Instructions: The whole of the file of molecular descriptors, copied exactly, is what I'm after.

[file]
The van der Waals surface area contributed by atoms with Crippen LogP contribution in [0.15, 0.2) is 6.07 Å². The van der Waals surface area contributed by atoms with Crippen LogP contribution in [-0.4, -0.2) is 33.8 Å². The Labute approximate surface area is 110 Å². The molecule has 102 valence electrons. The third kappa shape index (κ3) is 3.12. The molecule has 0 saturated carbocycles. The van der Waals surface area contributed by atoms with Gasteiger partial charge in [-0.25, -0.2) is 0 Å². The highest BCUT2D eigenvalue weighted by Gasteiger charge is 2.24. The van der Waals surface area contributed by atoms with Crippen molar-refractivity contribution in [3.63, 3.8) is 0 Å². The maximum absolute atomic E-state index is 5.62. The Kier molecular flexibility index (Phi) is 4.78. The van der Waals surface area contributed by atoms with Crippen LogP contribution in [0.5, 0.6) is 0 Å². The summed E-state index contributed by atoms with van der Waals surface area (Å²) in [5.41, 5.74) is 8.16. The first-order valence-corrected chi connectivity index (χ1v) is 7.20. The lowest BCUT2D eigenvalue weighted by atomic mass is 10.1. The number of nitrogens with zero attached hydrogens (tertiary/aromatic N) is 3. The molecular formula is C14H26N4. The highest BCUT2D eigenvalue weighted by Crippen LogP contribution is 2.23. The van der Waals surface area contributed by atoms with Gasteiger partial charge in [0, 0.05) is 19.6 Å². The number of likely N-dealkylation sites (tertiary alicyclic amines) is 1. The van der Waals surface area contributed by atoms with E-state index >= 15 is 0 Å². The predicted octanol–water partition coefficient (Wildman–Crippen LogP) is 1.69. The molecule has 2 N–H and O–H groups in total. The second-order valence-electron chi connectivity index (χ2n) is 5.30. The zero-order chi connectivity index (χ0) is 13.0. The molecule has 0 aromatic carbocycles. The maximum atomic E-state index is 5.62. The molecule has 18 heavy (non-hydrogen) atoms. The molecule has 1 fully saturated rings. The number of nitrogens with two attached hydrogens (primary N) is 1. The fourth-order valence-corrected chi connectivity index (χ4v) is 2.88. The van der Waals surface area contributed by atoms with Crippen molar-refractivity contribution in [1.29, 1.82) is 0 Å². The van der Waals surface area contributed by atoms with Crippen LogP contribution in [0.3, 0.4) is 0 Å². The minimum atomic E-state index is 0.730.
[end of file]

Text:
The van der Waals surface area contributed by atoms with Crippen LogP contribution in [0.15, 0.2) is 6.07 Å². The van der Waals surface area contributed by atoms with Crippen LogP contribution in [-0.4, -0.2) is 33.8 Å². The Labute approximate surface area is 110 Å². The molecule has 102 valence electrons. The third kappa shape index (κ3) is 3.12. The molecule has 0 saturated carbocycles. The van der Waals surface area contributed by atoms with Gasteiger partial charge in [-0.25, -0.2) is 0 Å². The highest BCUT2D eigenvalue weighted by Gasteiger charge is 2.24. The van der Waals surface area contributed by atoms with Crippen molar-refractivity contribution in [3.63, 3.8) is 0 Å². The maximum absolute atomic E-state index is 5.62. The Kier molecular flexibility index (Phi) is 4.78. The van der Waals surface area contributed by atoms with Crippen LogP contribution in [0.5, 0.6) is 0 Å². The summed E-state index contributed by atoms with van der Waals surface area (Å²) in [5.41, 5.74) is 8.16. The first-order valence-corrected chi connectivity index (χ1v) is 7.20. The lowest BCUT2D eigenvalue weighted by atomic mass is 10.1. The number of nitrogens with zero attached hydrogens (tertiary/aromatic N) is 3. The molecular formula is C14H26N4. The highest BCUT2D eigenvalue weighted by Crippen LogP contribution is 2.23. The van der Waals surface area contributed by atoms with Gasteiger partial charge in [0, 0.05) is 19.6 Å². The number of likely N-dealkylation sites (tertiary alicyclic amines) is 1. The van der Waals surface area contributed by atoms with E-state index >= 15 is 0 Å². The predicted octanol–water partition coefficient (Wildman–Crippen LogP) is 1.69. The molecule has 2 N–H and O–H groups in total. The second-order valence-electron chi connectivity index (χ2n) is 5.30. The zero-order chi connectivity index (χ0) is 13.0. The molecule has 0 aromatic carbocycles. The maximum atomic E-state index is 5.62. The molecule has 18 heavy (non-hydrogen) atoms. The molecule has 1 fully saturated rings. The number of nitrogens with two attached hydrogens (primary N) is 1. The fourth-order valence-corrected chi connectivity index (χ4v) is 2.88. The van der Waals surface area contributed by atoms with Crippen molar-refractivity contribution in [1.29, 1.82) is 0 Å². The van der Waals surface area contributed by atoms with Crippen LogP contribution in [0.3, 0.4) is 0 Å². The minimum atomic E-state index is 0.730.